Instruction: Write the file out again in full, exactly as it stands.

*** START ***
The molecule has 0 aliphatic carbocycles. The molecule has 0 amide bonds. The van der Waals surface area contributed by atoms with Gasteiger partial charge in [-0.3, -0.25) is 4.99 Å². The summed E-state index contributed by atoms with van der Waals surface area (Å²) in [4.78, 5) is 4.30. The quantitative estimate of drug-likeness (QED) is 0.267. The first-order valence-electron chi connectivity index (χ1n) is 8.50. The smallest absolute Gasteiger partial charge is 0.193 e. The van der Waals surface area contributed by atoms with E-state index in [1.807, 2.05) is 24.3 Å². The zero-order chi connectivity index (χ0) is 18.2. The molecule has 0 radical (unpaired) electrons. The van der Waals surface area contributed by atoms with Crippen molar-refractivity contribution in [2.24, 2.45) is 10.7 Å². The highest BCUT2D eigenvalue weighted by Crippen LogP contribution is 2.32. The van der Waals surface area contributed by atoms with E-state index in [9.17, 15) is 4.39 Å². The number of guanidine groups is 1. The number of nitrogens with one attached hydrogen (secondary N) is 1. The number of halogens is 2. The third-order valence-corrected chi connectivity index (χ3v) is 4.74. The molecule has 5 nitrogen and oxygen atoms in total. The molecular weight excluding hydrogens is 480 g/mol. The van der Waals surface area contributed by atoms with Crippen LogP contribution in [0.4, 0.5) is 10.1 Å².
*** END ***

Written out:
The molecule has 0 aliphatic carbocycles. The molecule has 0 amide bonds. The van der Waals surface area contributed by atoms with Gasteiger partial charge in [-0.3, -0.25) is 4.99 Å². The summed E-state index contributed by atoms with van der Waals surface area (Å²) in [4.78, 5) is 4.30. The quantitative estimate of drug-likeness (QED) is 0.267. The first-order valence-electron chi connectivity index (χ1n) is 8.50. The smallest absolute Gasteiger partial charge is 0.193 e. The van der Waals surface area contributed by atoms with E-state index in [1.807, 2.05) is 24.3 Å². The zero-order chi connectivity index (χ0) is 18.2. The molecule has 0 radical (unpaired) electrons. The van der Waals surface area contributed by atoms with Crippen molar-refractivity contribution in [2.24, 2.45) is 10.7 Å². The highest BCUT2D eigenvalue weighted by Crippen LogP contribution is 2.32. The van der Waals surface area contributed by atoms with E-state index in [9.17, 15) is 4.39 Å². The number of guanidine groups is 1. The number of nitrogens with one attached hydrogen (secondary N) is 1. The number of halogens is 2. The third-order valence-corrected chi connectivity index (χ3v) is 4.74. The molecule has 5 nitrogen and oxygen atoms in total. The molecular weight excluding hydrogens is 480 g/mol. The van der Waals surface area contributed by atoms with Crippen LogP contribution in [0.4, 0.5) is 10.1 Å².